The Permian Basin’s economic boom has made for a competitive job market.
But as Odessa claims the second lowest unemployment rate in Texas, many employers are having a difficult time competing with the oil industry for workers — including the city itself.
According to the City of Odessa, more than half of the city’s 26 departments are understaffed. The two most understaffed departments are the Utilities Department, with 31 vacancies, and the Odessa Police Department, with 16 vacancies.
The primary reason, Utilities Director Matt Irvin said, was due to the oil industry and the higher wages offered.
“There’s no city that (can) compete with the oil patch. They can’t pay that kind of money,” Irvin said. “We’re not much different in that regard than other people. The labor pool just isn’t out there.”
Positions that are most difficult to fill are those that require skills that translate well to the oil and construction industries, such as CDL-licensed truck drivers, Irvin said.
However, while the Utilities Department has had problems filling field and plant positions in the past, the department is at a high point in vacancies, Irvin said.
“It’s typical to have a few positions open, but we are definitely having more trouble today than five years ago,” Irvin said.
Irvin said when comparing city and oil employers that require the same job skills, many job seekers turn to the oil industry, which offers more money in the paycheck rather than in retirement or healthcare benefits.
“Especially younger guys that you may need for field work, those guys, just because of who they are and where they are in life, they want the money up front,” Irvin said. “The younger generation are not as geared toward looking down the road as they are with what they’re getting what they want today.”
OPD Police Chief Timothy Burton said the Police Department’s staffing fluctuation in 2011 was partially due to workers seeking higher wages.
“It began with the escalation of the local economy,” Burton said. “It becomes attractive for some folks to seek employment elsewhere because of the monetary compensation they can receive.”
Of the 16 vacancies in Burton’s department, five are sworn in positions and the rest are civilian positions such as crime scene technicians, animal control and clerks.
Burton said it’s easy for sworn in officers to get recruited to the oil industry, because they have been “prescreened.”
“They’re reliable, high trained and capable personnel,” Burton said. “So if the (oil) industry can attract them away from us, they have folks prepped and quickly trained for whatever capacities they’ve hire you for.”
Burton said with the high degree of training required at the Police Department, vacancies do have an effect on services. However, he said that it’s “difficult to categorize exact impacts” in the department.
“Even fully staffed, we try to run at the most efficient level possible. Any reduction has some marginal effect,” Burton said. “But, we still continue to provide services we always provide.”
In the Utilities Department, the staffing shortages are more evident with sewer and water tap installations and some meter leaks getting less priority if a water main break were to occur, Irvin said.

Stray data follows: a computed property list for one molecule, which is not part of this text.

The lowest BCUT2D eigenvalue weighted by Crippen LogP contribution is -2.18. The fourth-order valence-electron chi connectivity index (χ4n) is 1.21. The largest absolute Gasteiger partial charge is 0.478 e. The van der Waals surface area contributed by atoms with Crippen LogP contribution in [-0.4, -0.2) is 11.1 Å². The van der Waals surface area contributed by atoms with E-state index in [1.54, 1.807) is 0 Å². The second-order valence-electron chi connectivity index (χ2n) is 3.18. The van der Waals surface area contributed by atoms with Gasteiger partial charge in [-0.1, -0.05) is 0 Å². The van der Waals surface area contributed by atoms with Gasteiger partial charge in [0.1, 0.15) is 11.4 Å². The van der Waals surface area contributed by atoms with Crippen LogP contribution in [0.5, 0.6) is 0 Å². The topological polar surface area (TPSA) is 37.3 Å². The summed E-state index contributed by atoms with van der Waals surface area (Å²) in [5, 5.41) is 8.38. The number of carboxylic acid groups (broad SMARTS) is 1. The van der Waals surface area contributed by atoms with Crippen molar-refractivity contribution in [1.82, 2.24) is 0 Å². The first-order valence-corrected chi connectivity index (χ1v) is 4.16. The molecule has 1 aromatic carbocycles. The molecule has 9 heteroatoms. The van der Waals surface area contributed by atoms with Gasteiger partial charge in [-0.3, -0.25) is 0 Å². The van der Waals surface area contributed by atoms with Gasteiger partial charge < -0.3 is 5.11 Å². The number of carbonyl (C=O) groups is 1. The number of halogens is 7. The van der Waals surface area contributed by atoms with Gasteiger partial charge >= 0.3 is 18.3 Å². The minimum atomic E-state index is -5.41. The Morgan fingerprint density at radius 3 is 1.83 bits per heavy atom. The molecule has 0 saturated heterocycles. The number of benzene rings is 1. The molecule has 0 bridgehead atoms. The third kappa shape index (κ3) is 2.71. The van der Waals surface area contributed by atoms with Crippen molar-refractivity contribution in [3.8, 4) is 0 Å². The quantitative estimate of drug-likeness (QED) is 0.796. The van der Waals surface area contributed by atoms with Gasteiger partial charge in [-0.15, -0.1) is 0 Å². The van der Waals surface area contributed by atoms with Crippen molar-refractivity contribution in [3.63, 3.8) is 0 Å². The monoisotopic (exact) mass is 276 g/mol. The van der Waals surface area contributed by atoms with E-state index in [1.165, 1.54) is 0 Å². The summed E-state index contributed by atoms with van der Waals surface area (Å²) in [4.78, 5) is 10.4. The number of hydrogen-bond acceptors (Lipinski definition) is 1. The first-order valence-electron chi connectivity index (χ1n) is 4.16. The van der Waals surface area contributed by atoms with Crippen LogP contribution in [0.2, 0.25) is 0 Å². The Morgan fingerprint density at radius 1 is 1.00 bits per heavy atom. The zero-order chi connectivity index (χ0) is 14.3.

“When you have a city our size, we have hundreds and hundreds of miles of water and sewer lines. Lots of things are happening out there,” Irvin said.
“It makes it hard for us to go out to every meter box (that has a leak). New houses don’t get water and sewer taps,” Irvin said. “People are slowed down. It’s more difficult for us to go out and do those. They will have to wait.”
Irvin said the Utilities Department has tried using more contractors and emphasizing its work hours to make up for the unfilled positions. Maintaining the current work force is also another way the department is trying to compensate for the staffing shortage.
Burton said the OPD does have pending hires being screened. Positions can be filled rapidly, but training periods for new staff do affect the time when they can start work, Burton said.
“As we speak, any time we have vacancies, we’re engaged in a hiring process,” Burton said. “There are several applicants for vacancies; we’re in the process of screening those applicants. Assuming they’re successful, they’re several pending hires.”
BY THE NUMBERS
Full-time employment numbers as of March 22
Positions filled/Positions budgeted (percent filled)
Billing and Collection: 32/33 (97.0 percent).
Building Inspection: 13/15 (86.7 percent).
Building Services: 13/13 filled (100 percent).
City Manager: 8/9 (88.9 percent).
City Secretary: 2/2 (100 percent).
Community Development: 13/16 (81.3 percent).
Emergency Communication: 23/30 (76.7 percent).
Engineering: 20/23 (87.0 percent).
Equipment Services: 20/23 (87.0 percent).
Finance: 9/11 (81.8 percent).
Fire: 170/171 (99.4 percent).
Golf Course: 10/10 (100 percent).
Human Resources: 6/6 (100 percent).
Information Services: 15/18 (83.3 percent).
Legal: 11/12 (91.7 percent).
Municipal Court: 20/23 (87.0 percent).
Parks: 36/40 (90 percent).
Planning: 4/4 (100 percent).
Police: 212/228 (93.0 percent).
Public Works: 2/2 (100 percent).
Purchasing: 8/8 (100 percent).
Risk Management: 15/15 (100 percent).
Solid Waste: 46/47 (97.9 percent).
Street: 33/42 (78.7 percent).
Traffic: 13/16 (81.3 percent).
Utilities: 71/102 (69.6 percent).